Why Doesn't the National League Have Designated Hitters?

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For years, the primary difference between baseball’s two leagues has been the presence (or absence) of a designated hitter who stands in for the typically offensively-challenged pitcher at the plate. But after St. Louis Cardinals ace Adam Wainwright sustained a season-ending Achilles injury attempting to run out a pop-up in his fourth start of the season, plenty of baseball fans have found themselves asking: Should we still let pitchers hit?

While many would love the National League to adopt the designated hitter and take bats out of pitchers’ hands, purists have argued otherwise, insisting that pitchers—just like all the rest of the defenders—should be responsible for their own offensive output. But why does this discrepancy between leagues exist at all? How did it end up that, in the same sport, one league uses a designated hitter and the other one doesn’t?

Legendary Philadelphia Athletics manager Connie Mack—of the National League, in fact—floated the idea of a designated hitter as early as 1906, lamenting pitchers’ inability to hit. But his attempt, as well as NL President John Heydler’s crusade in 1928, never made it past infancy, according to MLB.com’s Anna Floch. Years passed before the thought of a 10th player in the lineup gained serious traction.

It was the offensively deficient 1960s—a pitching-dominant decade that also necessitated a lowering of the mound as a means to increase offense—that prompted idiosyncratic Oakland A’s owner Charlie O. Finley to crusade for the designated hitter (a crusade that made it into the first sentence of his New York Times obituary). Finley noticed American League attendance lagging behind the National League, and decided something had to be done.

It was an era in which the two leagues operated autonomously from each other and Major League Baseball. The circuits functioned as separate business entities and did not merge under the umbrella of the MLB Commissioner’s office until 2000, meaning their competitiveness was more than just show.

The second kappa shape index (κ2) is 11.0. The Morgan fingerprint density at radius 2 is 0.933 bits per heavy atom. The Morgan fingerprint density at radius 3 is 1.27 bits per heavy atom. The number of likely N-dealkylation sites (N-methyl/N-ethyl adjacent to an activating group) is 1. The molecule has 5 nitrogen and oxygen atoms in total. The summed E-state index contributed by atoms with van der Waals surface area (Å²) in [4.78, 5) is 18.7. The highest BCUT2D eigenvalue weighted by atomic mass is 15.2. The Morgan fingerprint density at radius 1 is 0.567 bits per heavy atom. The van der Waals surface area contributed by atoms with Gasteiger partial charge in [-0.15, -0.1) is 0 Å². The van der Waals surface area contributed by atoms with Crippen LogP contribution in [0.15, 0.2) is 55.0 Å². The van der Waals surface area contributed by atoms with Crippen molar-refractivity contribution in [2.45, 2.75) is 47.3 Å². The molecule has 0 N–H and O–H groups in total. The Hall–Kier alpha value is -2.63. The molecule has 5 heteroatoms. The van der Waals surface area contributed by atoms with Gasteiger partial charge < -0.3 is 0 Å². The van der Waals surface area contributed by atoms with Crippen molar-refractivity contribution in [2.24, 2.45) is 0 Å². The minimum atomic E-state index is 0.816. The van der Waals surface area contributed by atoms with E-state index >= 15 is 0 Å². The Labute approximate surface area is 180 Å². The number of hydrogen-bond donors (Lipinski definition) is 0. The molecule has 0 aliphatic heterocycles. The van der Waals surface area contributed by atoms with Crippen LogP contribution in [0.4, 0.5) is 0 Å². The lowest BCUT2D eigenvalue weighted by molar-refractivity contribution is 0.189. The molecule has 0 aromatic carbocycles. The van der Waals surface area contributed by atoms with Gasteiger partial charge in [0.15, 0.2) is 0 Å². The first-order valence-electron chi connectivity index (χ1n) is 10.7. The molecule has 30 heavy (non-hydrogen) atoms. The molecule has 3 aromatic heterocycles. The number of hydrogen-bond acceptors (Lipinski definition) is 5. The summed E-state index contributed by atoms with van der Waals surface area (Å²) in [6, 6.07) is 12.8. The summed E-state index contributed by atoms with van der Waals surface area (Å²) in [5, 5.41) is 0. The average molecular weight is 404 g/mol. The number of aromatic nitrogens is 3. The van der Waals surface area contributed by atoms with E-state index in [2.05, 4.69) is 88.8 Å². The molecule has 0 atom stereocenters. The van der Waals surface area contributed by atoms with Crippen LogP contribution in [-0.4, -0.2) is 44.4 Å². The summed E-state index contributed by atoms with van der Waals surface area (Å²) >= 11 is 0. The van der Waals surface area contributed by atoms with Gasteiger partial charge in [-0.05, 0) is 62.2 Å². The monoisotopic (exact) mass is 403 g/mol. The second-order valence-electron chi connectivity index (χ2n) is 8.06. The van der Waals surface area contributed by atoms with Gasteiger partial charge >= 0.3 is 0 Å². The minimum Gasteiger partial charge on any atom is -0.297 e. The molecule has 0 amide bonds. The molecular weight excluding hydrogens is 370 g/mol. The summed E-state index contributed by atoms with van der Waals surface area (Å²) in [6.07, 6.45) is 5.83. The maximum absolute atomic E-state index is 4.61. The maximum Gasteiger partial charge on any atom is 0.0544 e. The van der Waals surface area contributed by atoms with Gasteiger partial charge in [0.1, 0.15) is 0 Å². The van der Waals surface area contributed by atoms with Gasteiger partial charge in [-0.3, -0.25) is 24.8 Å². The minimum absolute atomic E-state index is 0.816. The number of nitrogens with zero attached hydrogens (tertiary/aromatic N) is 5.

On January 11, 1973, Finley got his wish. AL owners voted 8-4 in favor of a temporary installment of the designated hitter to see if peppier offense could boost ticket sales. It was couched as a “designated pinch-hitter” to be substituted for the pitcher at the plate in clutch situations, and it had already been experimented with for a few years in the Minor Leagues. This marked the first time since the inception of the American League in 1901 that the two leagues operated under different rules.

National League President Charles S. Feeney offered straightforward rationale to The New York Times’ Joseph Durso after his league voted against the rule change: "We like the game the way it is." MLB commissioner Bowie Kuhn chimed in, telling the Times, "I hope it works. I would have preferred that both leagues did it. But if it's successful in one, then I hope the National follows suit."

It did work—the American League’s three-year experiment became a mainstay, one that remained unique to the AL through the leagues’ merger 27 years later. However, contrary to Kuhn’s wishes, the National League has yet to follow suit. But now, 31 years after Kuhn’s retirement and eight years after his death, his wishes are seemingly closer than ever to coming true.